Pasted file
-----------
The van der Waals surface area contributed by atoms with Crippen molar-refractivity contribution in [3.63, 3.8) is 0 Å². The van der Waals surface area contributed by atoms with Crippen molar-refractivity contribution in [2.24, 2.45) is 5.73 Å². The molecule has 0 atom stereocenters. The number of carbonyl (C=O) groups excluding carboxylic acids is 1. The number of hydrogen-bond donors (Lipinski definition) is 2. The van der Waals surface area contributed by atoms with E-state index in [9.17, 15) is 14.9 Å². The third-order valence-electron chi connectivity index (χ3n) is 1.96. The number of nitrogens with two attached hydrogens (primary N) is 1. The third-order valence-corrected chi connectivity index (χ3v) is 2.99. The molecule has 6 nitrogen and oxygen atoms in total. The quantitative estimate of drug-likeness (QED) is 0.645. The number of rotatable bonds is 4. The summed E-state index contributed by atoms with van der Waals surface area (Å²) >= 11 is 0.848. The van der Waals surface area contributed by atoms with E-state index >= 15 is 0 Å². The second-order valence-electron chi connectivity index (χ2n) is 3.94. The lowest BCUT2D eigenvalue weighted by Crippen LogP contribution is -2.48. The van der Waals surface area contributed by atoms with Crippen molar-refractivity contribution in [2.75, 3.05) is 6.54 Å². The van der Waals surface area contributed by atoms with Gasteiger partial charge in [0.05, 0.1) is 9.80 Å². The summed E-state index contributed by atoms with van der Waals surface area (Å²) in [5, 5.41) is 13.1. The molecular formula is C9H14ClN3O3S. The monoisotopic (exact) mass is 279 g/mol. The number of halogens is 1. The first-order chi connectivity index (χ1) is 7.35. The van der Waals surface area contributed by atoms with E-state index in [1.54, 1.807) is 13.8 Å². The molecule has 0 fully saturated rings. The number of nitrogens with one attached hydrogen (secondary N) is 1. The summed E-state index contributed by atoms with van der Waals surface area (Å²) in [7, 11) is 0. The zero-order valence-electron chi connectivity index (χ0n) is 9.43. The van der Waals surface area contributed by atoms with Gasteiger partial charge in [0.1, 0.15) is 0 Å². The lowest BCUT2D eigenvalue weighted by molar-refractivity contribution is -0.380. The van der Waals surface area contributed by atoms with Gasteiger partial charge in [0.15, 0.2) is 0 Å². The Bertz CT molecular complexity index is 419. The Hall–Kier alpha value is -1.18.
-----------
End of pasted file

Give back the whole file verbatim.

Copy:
The van der Waals surface area contributed by atoms with Crippen molar-refractivity contribution in [3.63, 3.8) is 0 Å². The van der Waals surface area contributed by atoms with Crippen molar-refractivity contribution in [2.24, 2.45) is 5.73 Å². The molecule has 0 atom stereocenters. The number of carbonyl (C=O) groups excluding carboxylic acids is 1. The number of hydrogen-bond donors (Lipinski definition) is 2. The van der Waals surface area contributed by atoms with E-state index in [9.17, 15) is 14.9 Å². The third-order valence-electron chi connectivity index (χ3n) is 1.96. The number of nitrogens with two attached hydrogens (primary N) is 1. The third-order valence-corrected chi connectivity index (χ3v) is 2.99. The molecule has 6 nitrogen and oxygen atoms in total. The quantitative estimate of drug-likeness (QED) is 0.645. The number of rotatable bonds is 4. The summed E-state index contributed by atoms with van der Waals surface area (Å²) >= 11 is 0.848. The van der Waals surface area contributed by atoms with E-state index >= 15 is 0 Å². The second-order valence-electron chi connectivity index (χ2n) is 3.94. The lowest BCUT2D eigenvalue weighted by Crippen LogP contribution is -2.48. The van der Waals surface area contributed by atoms with Crippen molar-refractivity contribution in [2.75, 3.05) is 6.54 Å². The van der Waals surface area contributed by atoms with Gasteiger partial charge in [0.05, 0.1) is 9.80 Å². The summed E-state index contributed by atoms with van der Waals surface area (Å²) in [5, 5.41) is 13.1. The molecular formula is C9H14ClN3O3S. The monoisotopic (exact) mass is 279 g/mol. The number of halogens is 1. The first-order chi connectivity index (χ1) is 7.35. The van der Waals surface area contributed by atoms with E-state index in [1.54, 1.807) is 13.8 Å². The molecule has 0 fully saturated rings. The number of nitrogens with one attached hydrogen (secondary N) is 1. The summed E-state index contributed by atoms with van der Waals surface area (Å²) in [7, 11) is 0. The zero-order valence-electron chi connectivity index (χ0n) is 9.43. The van der Waals surface area contributed by atoms with Gasteiger partial charge in [0.1, 0.15) is 0 Å². The lowest BCUT2D eigenvalue weighted by molar-refractivity contribution is -0.380. The van der Waals surface area contributed by atoms with Gasteiger partial charge in [0.15, 0.2) is 0 Å². The Bertz CT molecular complexity index is 419. The Hall–Kier alpha value is -1.18.